New age main criticisms

2 – Spirituality & Money

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From a general perspective

Be ‘spiritual enough’ and make lots of money. The New Age movement provides all sorts of easy ‘spiritual educations’ adapting Eastern mysticism to our consumerist, materialistic  society.

As the author Morten Tolboll pointed out, “the New Age movement is characterized by its combination of Eastern philosophy with Western psychology/psychotherapy, the latest with various management theories and coaching techniques, and their built-in ‘spiritual’ educations, where, in order to sell to as many as possible, the grounding of experience is extensively neglected, consciously or unconsciously.

An example is the calling to Shaman. Traditionally the Shaman aspirant was required to be a person who went through tremendous ordeals, the so-called Initiation Crisis, or Shamanic Illness (the Shaman was a chosen human being). Still the modern Shamanism (New Age Shamanism) is a form of Shamanism, which has been accommodated for our postmodernist times (see Serge Kahlili King’s book Urban Shaman). This contemporary form is standing in overt contrast to classic Shamanism, regarding the demands to the Shaman. Everybody can, through various types of Shaman educations, learn all about this field, regardless of any experience. It is a sort of ‘user-friendly’ form of Shamanism sellable in massive quantities. One other way of creating success and wealth.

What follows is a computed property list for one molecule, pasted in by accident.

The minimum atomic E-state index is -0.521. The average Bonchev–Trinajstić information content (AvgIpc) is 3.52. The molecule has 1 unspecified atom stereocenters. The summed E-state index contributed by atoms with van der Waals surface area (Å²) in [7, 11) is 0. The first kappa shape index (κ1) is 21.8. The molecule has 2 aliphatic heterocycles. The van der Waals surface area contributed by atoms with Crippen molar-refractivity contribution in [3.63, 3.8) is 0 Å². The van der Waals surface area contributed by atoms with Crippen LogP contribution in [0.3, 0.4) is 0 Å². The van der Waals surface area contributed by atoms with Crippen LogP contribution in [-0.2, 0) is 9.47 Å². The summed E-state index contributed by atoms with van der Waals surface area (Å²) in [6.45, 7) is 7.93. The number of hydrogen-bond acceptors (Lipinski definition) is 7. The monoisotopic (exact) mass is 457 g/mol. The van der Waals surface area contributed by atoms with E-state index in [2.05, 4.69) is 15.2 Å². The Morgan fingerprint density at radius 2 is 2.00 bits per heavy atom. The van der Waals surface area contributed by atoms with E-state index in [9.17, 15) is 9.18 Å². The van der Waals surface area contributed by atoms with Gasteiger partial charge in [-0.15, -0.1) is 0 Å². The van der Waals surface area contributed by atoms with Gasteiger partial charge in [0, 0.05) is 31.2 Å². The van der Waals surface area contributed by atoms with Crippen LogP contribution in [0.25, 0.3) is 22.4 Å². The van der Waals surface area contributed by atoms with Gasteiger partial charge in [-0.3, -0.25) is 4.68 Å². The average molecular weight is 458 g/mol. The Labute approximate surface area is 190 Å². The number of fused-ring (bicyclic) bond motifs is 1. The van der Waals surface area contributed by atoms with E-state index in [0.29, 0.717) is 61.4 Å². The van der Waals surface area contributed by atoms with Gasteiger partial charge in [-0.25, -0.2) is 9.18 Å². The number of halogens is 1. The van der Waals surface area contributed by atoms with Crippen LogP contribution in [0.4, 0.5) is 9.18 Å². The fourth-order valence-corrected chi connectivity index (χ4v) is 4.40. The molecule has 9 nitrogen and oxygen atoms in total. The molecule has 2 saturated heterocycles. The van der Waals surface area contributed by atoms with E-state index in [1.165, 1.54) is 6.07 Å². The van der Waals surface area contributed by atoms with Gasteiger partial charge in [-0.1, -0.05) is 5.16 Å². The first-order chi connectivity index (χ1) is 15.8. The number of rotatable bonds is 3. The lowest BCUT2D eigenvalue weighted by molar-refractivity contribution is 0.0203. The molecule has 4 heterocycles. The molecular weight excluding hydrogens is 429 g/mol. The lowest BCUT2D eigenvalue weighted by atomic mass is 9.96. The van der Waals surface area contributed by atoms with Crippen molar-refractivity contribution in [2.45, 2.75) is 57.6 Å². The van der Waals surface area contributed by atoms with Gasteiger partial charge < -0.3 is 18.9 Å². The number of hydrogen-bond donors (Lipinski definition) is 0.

The typical scene is the white middle aged woman, who out of boredom, takes for a few weekends a course (expensive) in Shamanism, whereafter she can call herself Shaman (having a certification, which even true classical Shamans haven’t got), and earn a lot of money taking people as clients.

Today you can draw all kinds of ‘spiritual’ educations in an automat, if only you have money enough. They are typically taken in a few weekends, after which you get yourself some homemade title as therapist, shaman, healer, clairvoyant or spiritual teacher of one or the other kind. New peculiar titles are created every day. Of course such educations can not give the sufficient competence- neither spiritual or educational.”

(Sources: Morten Tolboll ‘New Age and pseudo-science’,